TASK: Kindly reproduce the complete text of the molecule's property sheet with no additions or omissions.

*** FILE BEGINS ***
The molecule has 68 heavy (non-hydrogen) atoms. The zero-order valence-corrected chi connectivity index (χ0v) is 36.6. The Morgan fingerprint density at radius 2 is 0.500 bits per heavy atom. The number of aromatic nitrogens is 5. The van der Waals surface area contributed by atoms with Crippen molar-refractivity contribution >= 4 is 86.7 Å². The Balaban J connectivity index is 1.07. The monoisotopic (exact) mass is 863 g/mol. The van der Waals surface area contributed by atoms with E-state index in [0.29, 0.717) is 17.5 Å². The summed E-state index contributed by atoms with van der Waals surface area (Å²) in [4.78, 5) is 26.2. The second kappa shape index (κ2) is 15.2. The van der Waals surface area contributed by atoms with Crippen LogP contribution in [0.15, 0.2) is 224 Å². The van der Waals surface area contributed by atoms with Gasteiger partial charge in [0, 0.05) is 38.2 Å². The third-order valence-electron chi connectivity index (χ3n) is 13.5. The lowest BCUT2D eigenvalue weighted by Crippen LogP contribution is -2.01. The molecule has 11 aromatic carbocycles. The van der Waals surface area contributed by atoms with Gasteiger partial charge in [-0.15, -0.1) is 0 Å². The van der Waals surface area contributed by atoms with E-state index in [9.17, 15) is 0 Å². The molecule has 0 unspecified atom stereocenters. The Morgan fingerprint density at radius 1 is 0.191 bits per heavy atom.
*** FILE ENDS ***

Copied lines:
The molecule has 68 heavy (non-hydrogen) atoms. The zero-order valence-corrected chi connectivity index (χ0v) is 36.6. The Morgan fingerprint density at radius 2 is 0.500 bits per heavy atom. The number of aromatic nitrogens is 5. The van der Waals surface area contributed by atoms with Crippen molar-refractivity contribution >= 4 is 86.7 Å². The Balaban J connectivity index is 1.07. The monoisotopic (exact) mass is 863 g/mol. The van der Waals surface area contributed by atoms with E-state index in [0.29, 0.717) is 17.5 Å². The summed E-state index contributed by atoms with van der Waals surface area (Å²) in [4.78, 5) is 26.2. The second kappa shape index (κ2) is 15.2. The van der Waals surface area contributed by atoms with Crippen LogP contribution in [0.15, 0.2) is 224 Å². The van der Waals surface area contributed by atoms with Gasteiger partial charge in [0, 0.05) is 38.2 Å². The third-order valence-electron chi connectivity index (χ3n) is 13.5. The lowest BCUT2D eigenvalue weighted by Crippen LogP contribution is -2.01. The molecule has 11 aromatic carbocycles. The van der Waals surface area contributed by atoms with Gasteiger partial charge in [-0.15, -0.1) is 0 Å². The van der Waals surface area contributed by atoms with E-state index in [9.17, 15) is 0 Å². The molecule has 0 unspecified atom stereocenters. The Morgan fingerprint density at radius 1 is 0.191 bits per heavy atom.